Bring on the Steeler-less Playoffs
Playoff tickets were punched for 12 teams on Sunday, with a handful of crazy finishes having major implications. For the second consecutive year, the Steelers are on the outside looking in, capped off by perhaps their ugliest loss in either season.
It was an entirely forgettable month for the boys in black and gold. Hopes were high at the onset, having started December with their 3rd consecutive victory with a win in Arizona, and fully in control of their playoff destiny. They close the season having lost control of virtually everything else, including the ability to score points.
The Steelers knew their season was over on Sunday even before their game was. The Baltimore scoreboard operators toyed with them in the second half, displaying the Titans game on the jumbotron along with their increasingly lopsided lead in the 4th quarter. What a demoralizing feeling that must have been.
Even more demoralizing: getting outplayed by Baltimore’s scout team in the pouring rain to end the year.
The 28 – 10 loss to the Ravens capped off a disappointing season, but to have even been in contention was a testament to this team’s perseverance. They grinded out eight wins without their best player, not once complaining in press conferences or social media. You’d like to think this goes without saying, but try imagining how much more hellish this season would have been with Antonio Brown in that locker room.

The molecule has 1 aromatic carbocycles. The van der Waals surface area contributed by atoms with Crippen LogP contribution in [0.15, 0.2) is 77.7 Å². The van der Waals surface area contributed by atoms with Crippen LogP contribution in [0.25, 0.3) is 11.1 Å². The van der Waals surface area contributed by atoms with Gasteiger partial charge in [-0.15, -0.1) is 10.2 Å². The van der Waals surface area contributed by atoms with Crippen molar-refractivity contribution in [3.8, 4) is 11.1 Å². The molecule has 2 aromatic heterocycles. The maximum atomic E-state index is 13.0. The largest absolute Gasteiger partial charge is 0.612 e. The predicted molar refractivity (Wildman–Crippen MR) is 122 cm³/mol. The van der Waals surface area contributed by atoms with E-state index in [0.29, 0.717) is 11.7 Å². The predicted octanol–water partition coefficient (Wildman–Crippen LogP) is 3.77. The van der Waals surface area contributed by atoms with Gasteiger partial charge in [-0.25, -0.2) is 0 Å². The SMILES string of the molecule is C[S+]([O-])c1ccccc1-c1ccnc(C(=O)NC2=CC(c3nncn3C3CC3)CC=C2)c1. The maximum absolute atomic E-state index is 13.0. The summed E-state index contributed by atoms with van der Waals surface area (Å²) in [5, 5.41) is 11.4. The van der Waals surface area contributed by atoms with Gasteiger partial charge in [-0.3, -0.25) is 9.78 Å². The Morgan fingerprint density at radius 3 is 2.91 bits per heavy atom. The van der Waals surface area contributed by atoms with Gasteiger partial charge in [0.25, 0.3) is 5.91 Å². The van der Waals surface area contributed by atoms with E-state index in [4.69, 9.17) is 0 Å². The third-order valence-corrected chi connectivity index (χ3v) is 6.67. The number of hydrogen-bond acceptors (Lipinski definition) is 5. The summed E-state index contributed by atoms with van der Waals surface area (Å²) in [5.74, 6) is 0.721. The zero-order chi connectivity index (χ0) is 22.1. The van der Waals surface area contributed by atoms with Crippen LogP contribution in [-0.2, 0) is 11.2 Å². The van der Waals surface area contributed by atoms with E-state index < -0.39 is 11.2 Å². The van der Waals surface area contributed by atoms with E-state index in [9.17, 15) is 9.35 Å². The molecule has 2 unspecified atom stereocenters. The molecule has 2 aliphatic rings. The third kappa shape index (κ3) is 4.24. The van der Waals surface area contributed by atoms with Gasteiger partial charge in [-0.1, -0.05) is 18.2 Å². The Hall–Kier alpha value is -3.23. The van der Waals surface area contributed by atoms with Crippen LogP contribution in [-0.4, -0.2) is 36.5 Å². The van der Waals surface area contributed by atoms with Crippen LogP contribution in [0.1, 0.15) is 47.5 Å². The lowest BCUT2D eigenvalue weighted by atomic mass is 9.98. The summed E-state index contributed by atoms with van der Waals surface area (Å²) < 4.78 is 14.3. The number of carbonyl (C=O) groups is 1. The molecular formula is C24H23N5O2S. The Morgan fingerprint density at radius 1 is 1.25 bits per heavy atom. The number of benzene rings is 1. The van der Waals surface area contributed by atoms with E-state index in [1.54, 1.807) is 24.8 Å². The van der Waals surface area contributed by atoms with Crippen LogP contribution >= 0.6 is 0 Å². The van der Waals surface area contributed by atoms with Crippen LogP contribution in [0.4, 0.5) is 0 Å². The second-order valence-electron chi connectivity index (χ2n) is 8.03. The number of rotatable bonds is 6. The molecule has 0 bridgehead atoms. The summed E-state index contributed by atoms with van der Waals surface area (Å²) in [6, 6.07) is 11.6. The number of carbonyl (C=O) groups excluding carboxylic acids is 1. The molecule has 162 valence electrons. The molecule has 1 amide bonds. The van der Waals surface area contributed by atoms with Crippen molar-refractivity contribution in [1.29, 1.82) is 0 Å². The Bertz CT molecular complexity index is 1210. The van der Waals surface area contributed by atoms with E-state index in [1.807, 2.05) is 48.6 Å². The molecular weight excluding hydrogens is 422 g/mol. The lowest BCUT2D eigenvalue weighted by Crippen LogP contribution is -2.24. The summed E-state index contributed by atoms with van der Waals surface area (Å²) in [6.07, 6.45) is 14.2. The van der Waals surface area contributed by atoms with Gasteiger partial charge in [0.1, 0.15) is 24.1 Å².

Despite all that, Sunday’s game was an unmitigated disaster. Self-inflicted damage was a common occurrence, as Baltimore continually capitalized on a flurry of mistakes. The worst of them occurred with less than a minute left in the first half, the Ravens hanging onto a two-point lead. Baltimore linebacker Matt Judon sprung free past tight end Vance McDonald and into the backfield, who promptly smothered Devlin Hodges. Instead of tucking the ball away, Hodges extended his arm to avoid the sack, the rain-soaked football slipping from his hand. The Ravens offense finished it off from there, and the deficit at halftime suddenly became seven more points than it should have been.
The Steelers were able to get back to within striking distance thanks to a quiet third quarter; Boswell’s 26-yard field goal was the only score by either team. Then, more of the same mistakes in the 4th quarter, as punter Jordan Berry bobbled a snap, tried to escape, and was promptly pulverized. The fumbled ball waddled into the end zone, and the Ravens pounced for another gift of a touchdown. Twenty three seconds later, Hodges would be called for a safety after an intentional grounding call. Ravens’ safety Brandon Carr zoomed by a statue-like Ramon Foster to force the errant throw. Sadly, it may have been Foster’s final meaningful snap in a Steelers uniform.